There is no doubt but that the Honorable Miron Love had a practice of allowing defendants to stand trial in civilian clothing, if requested, a practice evidently followed by certain of the other judges as well. See Ex Parte Kelly, 484 S.W.2d 773, 774 (Tex.Cr.App.1972). However, the record does not reveal that Judge Love's practice was publicly known or that it was known to defendants or their counsel. More reasonably, at times material to the petitioner's criminal trial it was the standard practice to have all defendants in custody dressed alike without any policy such as that employed by Judge Love being uniformly adopted by all or even a majority of the criminal district judges in Harris County. Instead, the evidence points to the strong likelihood that the trial climate at that time acted as a natural deterrent to the raising of objections to what was commonplacea trial in jail clothes, even assuming that defendants or their counsel thought about the problem and considered its legal implications. In the absence of such consideration it can scarcely be concluded that either petitioner in this case or his trial counsel knowingly, willingly and voluntarily waived the right to be tried in civilian clothing. The fact that Williams may have asked a deputy sheriff to be tried in such clothing and, upon denial, thereafter failed to raised the matter with counsel or the court cannot be viewed as constituting a waiver which satisfies the requirements of this Circuit.
The circumstances surrounding the knifing in this case, all as heretofore set out, are so strong that in this Court's opinion a jury could not have been swayed from a belief of innocence to a finding of guilt because of the defendant's appearance in jail clothes. Whatever harm, if any at all, resulted therefrom was clearly de minimis and squarely fits the doctrine of harmless error beyond a reasonable doubt. Thomas v. Beto, 474 F.2d 981 (5th Cir. 1973); Noble v. Beto, 325 F. Supp. 607 (S.D.Tex.1971).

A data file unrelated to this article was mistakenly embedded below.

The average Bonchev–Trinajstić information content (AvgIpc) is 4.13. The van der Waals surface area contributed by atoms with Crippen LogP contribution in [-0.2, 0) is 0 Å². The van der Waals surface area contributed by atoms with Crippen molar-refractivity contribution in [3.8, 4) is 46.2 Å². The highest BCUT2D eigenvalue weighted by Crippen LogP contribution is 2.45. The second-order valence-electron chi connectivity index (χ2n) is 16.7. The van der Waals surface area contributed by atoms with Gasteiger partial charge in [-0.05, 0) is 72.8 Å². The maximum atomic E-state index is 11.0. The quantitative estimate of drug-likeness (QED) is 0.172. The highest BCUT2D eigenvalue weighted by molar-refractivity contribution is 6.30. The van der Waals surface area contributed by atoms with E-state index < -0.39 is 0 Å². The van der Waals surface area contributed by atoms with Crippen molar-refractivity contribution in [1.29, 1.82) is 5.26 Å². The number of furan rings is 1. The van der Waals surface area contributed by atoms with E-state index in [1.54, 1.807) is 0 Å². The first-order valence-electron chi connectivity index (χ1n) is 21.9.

A theoretically closer case might be presented with respect to jury consideration of the lesser included offense. The jury was charged in this case that it might find the defendant guilty of assault with intent to murder with malice or guilty of assault with intent to murder without malice. Conviction of the assault with malice carries a possible sentence of 2 to 25 years, whereas the lesser offense of the assault without malice carries a possible sentence of 1 to 3 years. Vernon's Ann.Tex. Penal Code art. 1160 (Supp. 1972-73). (The statute also provides for increased sentences for certain assaults when made with knives, but the state record does not indicate that this provision was considered or employed by the judge.) The court charged the jury that the lesser offense involved "sudden passion arising from an adequate cause" so as to "render the mind incapable of cool reflection". Contrary to the present case, if *344 the material circumstances could arguably support the contention that the petitioner had experienced an adequate cause so as to be compelled to act by a sudden passion rendering his mind incapable of cool reflection, the possibility exists that a defendant could receive a greater sentence from a jury which was swayed between differing offenses by the presence of the defendant in jail clothes. Such a violation of a defendant's presumption of innocence as to the more serious offense would be constitutionally impermissible under existing law. This Court has carefully screened the record in this case and finds no factual basis which can possibly bring the petitioner within range of the lesser included offense. This being so,
It is the opinion of this Court that the trial of the petitioner in jail clothes, although inherently prejudicial, was nevertheless clearly harmless error beyond a reasonable doubt. Petitioner's application for a writ of habeas corpus must be and is hereby denied.